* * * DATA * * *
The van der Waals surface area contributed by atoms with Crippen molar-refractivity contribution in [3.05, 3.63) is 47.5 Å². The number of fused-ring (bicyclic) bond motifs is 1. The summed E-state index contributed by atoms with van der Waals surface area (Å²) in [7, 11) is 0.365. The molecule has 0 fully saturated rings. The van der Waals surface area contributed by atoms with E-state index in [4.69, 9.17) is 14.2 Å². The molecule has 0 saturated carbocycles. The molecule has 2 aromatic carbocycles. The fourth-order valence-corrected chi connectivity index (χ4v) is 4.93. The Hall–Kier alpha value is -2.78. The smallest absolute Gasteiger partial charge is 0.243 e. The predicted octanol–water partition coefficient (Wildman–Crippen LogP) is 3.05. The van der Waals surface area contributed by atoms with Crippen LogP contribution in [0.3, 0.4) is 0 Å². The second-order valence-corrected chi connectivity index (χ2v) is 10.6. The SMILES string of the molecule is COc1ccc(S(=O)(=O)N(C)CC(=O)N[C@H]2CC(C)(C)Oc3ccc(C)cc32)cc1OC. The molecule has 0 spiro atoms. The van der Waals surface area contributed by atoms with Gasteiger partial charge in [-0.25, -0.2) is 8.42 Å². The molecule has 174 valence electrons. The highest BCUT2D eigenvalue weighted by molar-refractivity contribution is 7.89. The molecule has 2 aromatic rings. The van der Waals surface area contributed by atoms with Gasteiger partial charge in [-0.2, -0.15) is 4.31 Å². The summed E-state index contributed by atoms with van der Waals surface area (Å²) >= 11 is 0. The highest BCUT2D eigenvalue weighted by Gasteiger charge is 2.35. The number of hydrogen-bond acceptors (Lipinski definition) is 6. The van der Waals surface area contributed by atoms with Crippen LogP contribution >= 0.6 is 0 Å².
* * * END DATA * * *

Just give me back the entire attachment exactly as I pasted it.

The van der Waals surface area contributed by atoms with Crippen molar-refractivity contribution in [3.05, 3.63) is 47.5 Å². The number of fused-ring (bicyclic) bond motifs is 1. The summed E-state index contributed by atoms with van der Waals surface area (Å²) in [7, 11) is 0.365. The molecule has 0 fully saturated rings. The van der Waals surface area contributed by atoms with E-state index in [4.69, 9.17) is 14.2 Å². The molecule has 0 saturated carbocycles. The molecule has 2 aromatic carbocycles. The fourth-order valence-corrected chi connectivity index (χ4v) is 4.93. The Hall–Kier alpha value is -2.78. The smallest absolute Gasteiger partial charge is 0.243 e. The predicted octanol–water partition coefficient (Wildman–Crippen LogP) is 3.05. The van der Waals surface area contributed by atoms with Crippen LogP contribution in [0.3, 0.4) is 0 Å². The second-order valence-corrected chi connectivity index (χ2v) is 10.6. The SMILES string of the molecule is COc1ccc(S(=O)(=O)N(C)CC(=O)N[C@H]2CC(C)(C)Oc3ccc(C)cc32)cc1OC. The molecule has 0 spiro atoms. The van der Waals surface area contributed by atoms with Gasteiger partial charge in [-0.25, -0.2) is 8.42 Å². The molecule has 174 valence electrons. The highest BCUT2D eigenvalue weighted by molar-refractivity contribution is 7.89. The molecule has 2 aromatic rings. The van der Waals surface area contributed by atoms with Gasteiger partial charge in [-0.2, -0.15) is 4.31 Å². The summed E-state index contributed by atoms with van der Waals surface area (Å²) >= 11 is 0. The highest BCUT2D eigenvalue weighted by Gasteiger charge is 2.35. The number of hydrogen-bond acceptors (Lipinski definition) is 6. The van der Waals surface area contributed by atoms with Crippen LogP contribution >= 0.6 is 0 Å².